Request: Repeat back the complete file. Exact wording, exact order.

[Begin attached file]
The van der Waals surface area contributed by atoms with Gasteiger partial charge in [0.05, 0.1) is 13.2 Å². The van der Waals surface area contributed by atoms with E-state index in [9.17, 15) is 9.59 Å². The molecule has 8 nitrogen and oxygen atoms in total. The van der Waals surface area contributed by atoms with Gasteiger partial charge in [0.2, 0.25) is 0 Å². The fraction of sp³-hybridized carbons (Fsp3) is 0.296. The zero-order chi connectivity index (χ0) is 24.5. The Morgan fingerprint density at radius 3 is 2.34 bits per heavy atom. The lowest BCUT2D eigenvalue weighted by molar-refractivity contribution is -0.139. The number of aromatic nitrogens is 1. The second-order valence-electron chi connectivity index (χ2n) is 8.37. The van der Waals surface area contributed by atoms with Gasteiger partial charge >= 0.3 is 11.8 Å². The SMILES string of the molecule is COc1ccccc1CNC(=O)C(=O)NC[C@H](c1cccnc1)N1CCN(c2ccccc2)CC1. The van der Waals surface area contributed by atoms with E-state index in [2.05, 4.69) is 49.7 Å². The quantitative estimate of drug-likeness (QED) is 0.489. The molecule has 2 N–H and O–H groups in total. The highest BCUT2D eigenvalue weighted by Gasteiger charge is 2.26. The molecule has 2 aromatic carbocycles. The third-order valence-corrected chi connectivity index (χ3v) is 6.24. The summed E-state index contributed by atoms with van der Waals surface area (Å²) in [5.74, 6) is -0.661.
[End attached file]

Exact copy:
The van der Waals surface area contributed by atoms with Gasteiger partial charge in [0.05, 0.1) is 13.2 Å². The van der Waals surface area contributed by atoms with E-state index in [9.17, 15) is 9.59 Å². The molecule has 8 nitrogen and oxygen atoms in total. The van der Waals surface area contributed by atoms with Gasteiger partial charge in [0.2, 0.25) is 0 Å². The fraction of sp³-hybridized carbons (Fsp3) is 0.296. The zero-order chi connectivity index (χ0) is 24.5. The Morgan fingerprint density at radius 3 is 2.34 bits per heavy atom. The lowest BCUT2D eigenvalue weighted by molar-refractivity contribution is -0.139. The number of aromatic nitrogens is 1. The second-order valence-electron chi connectivity index (χ2n) is 8.37. The van der Waals surface area contributed by atoms with Gasteiger partial charge >= 0.3 is 11.8 Å². The SMILES string of the molecule is COc1ccccc1CNC(=O)C(=O)NC[C@H](c1cccnc1)N1CCN(c2ccccc2)CC1. The van der Waals surface area contributed by atoms with E-state index in [2.05, 4.69) is 49.7 Å². The quantitative estimate of drug-likeness (QED) is 0.489. The molecule has 2 N–H and O–H groups in total. The highest BCUT2D eigenvalue weighted by Gasteiger charge is 2.26. The molecule has 2 aromatic carbocycles. The third-order valence-corrected chi connectivity index (χ3v) is 6.24. The summed E-state index contributed by atoms with van der Waals surface area (Å²) in [5.74, 6) is -0.661.